Baltimore City elementary students who regularly attended Teach Baltimore, a local summer school program, made significant academic gains this year, says a new Hopkins study.
Education researcher Geoffrey Borman has released the first-year results of a three-year longitudinal study that tracks the impact of Teach Baltimore, an academically intensive summer program that trains university students to provide eight weeks of summer reading and writing instruction to low-income Baltimore City elementary students. The study involves about 450 elementary school children from five different sites in high-poverty areas of the city.
Borman, a researcher at Hopkins' Center for Social Organization of Schools, says the results have implications for education policy-makers struggling with issues like year-round schooling, mandatory summer school and preventing what is called the "summer slide effect" for poor children. Research already has shown that low-income students tend to post achievement losses during the summer months, while more advantaged children make gains. The disparity is believed to occur primarily because children from middle- and upper-income families tend to have more books and reading opportunities over the summer than do children of low-income families. Since children in high-poverty neighborhoods tend to learn at the same rates during the school year as their more advantaged peers, these summer learning differences, compounded year after year, have been shown to be the primary cause of a progressively widening achievement gap between advantaged and disadvantaged children.
"While common sense suggests that summer instruction may help, strong evidence proving it is missing," says Borman. "Educators have developed very few strong, academically focused and replicable summer programs. Even fewer educators and researchers have designed quality studies of the academic effects associated with summer interventions, and no researchers have assessed the potential benefits of multiyear summer programs."
The study's first-year results show that students randomly assigned to Teach Baltimore performed, as a whole, moderately better than their control-group peers. But the students who followed through and actively participated in Teach Baltimore, attending 75 percent or more of program sessions, made significant gains. Among these students, the average Teach Baltimore kindergartner outscored 81 percent of similar control-group peers, and the average first-grade student outscored 64 percent of similar control-group students.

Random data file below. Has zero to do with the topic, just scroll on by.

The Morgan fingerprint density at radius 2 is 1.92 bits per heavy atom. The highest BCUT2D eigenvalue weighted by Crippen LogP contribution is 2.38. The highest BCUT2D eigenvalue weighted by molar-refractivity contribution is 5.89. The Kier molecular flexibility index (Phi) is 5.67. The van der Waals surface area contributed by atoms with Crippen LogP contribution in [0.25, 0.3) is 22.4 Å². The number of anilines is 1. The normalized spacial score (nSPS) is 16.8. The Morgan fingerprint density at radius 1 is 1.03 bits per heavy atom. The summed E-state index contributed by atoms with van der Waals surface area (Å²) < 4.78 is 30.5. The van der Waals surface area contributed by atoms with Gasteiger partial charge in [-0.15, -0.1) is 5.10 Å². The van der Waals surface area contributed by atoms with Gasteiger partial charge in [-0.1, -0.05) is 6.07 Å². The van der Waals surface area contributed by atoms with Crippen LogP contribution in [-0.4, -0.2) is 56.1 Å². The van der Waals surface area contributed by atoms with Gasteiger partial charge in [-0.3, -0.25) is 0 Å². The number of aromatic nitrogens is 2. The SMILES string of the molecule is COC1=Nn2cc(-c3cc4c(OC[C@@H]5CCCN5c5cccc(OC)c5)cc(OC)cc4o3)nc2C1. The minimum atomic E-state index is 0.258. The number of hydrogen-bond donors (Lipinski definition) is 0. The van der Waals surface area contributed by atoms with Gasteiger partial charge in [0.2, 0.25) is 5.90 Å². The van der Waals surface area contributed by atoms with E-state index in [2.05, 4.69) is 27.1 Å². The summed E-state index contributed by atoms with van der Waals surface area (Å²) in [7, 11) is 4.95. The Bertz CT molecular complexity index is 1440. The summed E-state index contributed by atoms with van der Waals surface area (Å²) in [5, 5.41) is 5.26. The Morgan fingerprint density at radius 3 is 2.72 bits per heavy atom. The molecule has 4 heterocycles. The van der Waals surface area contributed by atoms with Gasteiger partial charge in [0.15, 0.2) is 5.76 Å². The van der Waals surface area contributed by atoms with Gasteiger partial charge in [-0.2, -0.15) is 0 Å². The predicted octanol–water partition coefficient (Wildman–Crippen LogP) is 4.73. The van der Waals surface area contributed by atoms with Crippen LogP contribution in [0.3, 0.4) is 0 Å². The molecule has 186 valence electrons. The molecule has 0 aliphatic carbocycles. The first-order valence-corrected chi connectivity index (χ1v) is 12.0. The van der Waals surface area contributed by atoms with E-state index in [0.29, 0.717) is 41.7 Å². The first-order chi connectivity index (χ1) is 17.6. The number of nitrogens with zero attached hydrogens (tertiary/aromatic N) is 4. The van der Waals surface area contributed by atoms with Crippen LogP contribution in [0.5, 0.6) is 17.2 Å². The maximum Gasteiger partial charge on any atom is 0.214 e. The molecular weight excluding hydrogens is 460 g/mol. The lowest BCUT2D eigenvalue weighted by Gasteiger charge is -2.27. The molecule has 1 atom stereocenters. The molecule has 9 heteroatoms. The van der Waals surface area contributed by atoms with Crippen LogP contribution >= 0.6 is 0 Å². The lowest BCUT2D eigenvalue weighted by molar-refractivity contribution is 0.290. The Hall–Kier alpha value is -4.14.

However, within the high-attending group, the scores of the most academically needy kindergarten and first-grade students did not improve as much as hoped. Borman believes the lack of improvement among these children could imply that they need specialized instruction beyond that which college-student volunteers, and many regular teachers, can provide.
"The true test, though, will be what happens over the next two summers," Borman says. "Because the goal of this multiyear program is to prevent children from falling farther and farther behind as they proceed through elementary school, our most interesting results are yet to come."
Founded in 1992 by Matt Boulay, then a Johns Hopkins senior and now a public elementary school teacher in New York City, Teach Baltimore has provided summer instruction to almost 1,100 Baltimore City public school students and has recruited and trained 179 college students from 20 institutions of higher education. Teach Baltimore now operates out of the university's Office of Volunteer Services and is run entirely by students and recent graduates.
The Teach Baltimore summer begins with two weeks of intensive training for the instructors, during which they become familiar with the curriculum and are introduced to quality lesson planning, behavior management and parent involvement. Two days after training ends, the eight-week program for students begins. The Teach Baltimore day starts with breakfast and three hours of intensive reading and writing instruction, followed by lunch and then an afternoon of hands-on science and mathematics activities, recreation, art and drama. Weekly afternoon field trips and cultural enrichment experiences include trips to the Washington Zoo, Port Discovery Children's Museum and other area attractions.
Borman's study is made possible through a grant from the Smith Richardson Foundation, Children and Families at Risk Program.